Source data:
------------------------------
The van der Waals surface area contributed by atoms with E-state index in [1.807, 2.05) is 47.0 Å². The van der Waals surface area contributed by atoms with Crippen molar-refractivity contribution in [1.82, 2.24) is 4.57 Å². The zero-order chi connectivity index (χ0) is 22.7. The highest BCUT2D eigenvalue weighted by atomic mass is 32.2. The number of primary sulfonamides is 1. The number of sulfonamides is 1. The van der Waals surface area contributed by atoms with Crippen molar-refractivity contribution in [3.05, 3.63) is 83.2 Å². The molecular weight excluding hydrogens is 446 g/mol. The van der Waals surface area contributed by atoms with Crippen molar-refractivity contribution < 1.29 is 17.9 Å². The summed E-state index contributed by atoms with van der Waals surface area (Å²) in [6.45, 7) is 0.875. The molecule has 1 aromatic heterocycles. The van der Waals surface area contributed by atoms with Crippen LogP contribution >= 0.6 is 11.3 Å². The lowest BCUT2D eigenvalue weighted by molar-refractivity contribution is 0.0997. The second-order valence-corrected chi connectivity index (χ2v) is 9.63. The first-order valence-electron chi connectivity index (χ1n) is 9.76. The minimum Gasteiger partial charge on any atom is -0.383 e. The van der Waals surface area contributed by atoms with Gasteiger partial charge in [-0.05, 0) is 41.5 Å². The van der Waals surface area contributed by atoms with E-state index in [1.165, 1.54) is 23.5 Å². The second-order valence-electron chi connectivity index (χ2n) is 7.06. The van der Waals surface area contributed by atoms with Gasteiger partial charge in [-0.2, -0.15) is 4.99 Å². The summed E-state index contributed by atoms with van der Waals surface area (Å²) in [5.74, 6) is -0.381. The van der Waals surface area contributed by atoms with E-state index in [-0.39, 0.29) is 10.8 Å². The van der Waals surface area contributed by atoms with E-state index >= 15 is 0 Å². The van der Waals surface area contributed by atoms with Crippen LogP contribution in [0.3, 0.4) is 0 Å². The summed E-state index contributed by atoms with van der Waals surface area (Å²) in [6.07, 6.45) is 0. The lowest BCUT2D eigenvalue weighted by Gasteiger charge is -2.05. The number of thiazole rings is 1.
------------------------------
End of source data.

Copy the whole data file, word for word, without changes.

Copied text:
The van der Waals surface area contributed by atoms with E-state index in [1.807, 2.05) is 47.0 Å². The van der Waals surface area contributed by atoms with Crippen molar-refractivity contribution in [1.82, 2.24) is 4.57 Å². The zero-order chi connectivity index (χ0) is 22.7. The highest BCUT2D eigenvalue weighted by atomic mass is 32.2. The number of primary sulfonamides is 1. The number of sulfonamides is 1. The van der Waals surface area contributed by atoms with Crippen molar-refractivity contribution in [3.05, 3.63) is 83.2 Å². The molecular weight excluding hydrogens is 446 g/mol. The van der Waals surface area contributed by atoms with Crippen molar-refractivity contribution < 1.29 is 17.9 Å². The summed E-state index contributed by atoms with van der Waals surface area (Å²) in [6.45, 7) is 0.875. The molecule has 1 aromatic heterocycles. The van der Waals surface area contributed by atoms with Crippen LogP contribution >= 0.6 is 11.3 Å². The lowest BCUT2D eigenvalue weighted by molar-refractivity contribution is 0.0997. The second-order valence-corrected chi connectivity index (χ2v) is 9.63. The first-order valence-electron chi connectivity index (χ1n) is 9.76. The minimum Gasteiger partial charge on any atom is -0.383 e. The van der Waals surface area contributed by atoms with Gasteiger partial charge in [-0.05, 0) is 41.5 Å². The van der Waals surface area contributed by atoms with E-state index in [1.165, 1.54) is 23.5 Å². The second-order valence-electron chi connectivity index (χ2n) is 7.06. The van der Waals surface area contributed by atoms with Gasteiger partial charge in [-0.2, -0.15) is 4.99 Å². The summed E-state index contributed by atoms with van der Waals surface area (Å²) in [5.74, 6) is -0.381. The van der Waals surface area contributed by atoms with E-state index in [-0.39, 0.29) is 10.8 Å². The van der Waals surface area contributed by atoms with E-state index >= 15 is 0 Å². The van der Waals surface area contributed by atoms with Crippen LogP contribution in [0.3, 0.4) is 0 Å². The summed E-state index contributed by atoms with van der Waals surface area (Å²) in [6.07, 6.45) is 0. The lowest BCUT2D eigenvalue weighted by Gasteiger charge is -2.05. The number of thiazole rings is 1.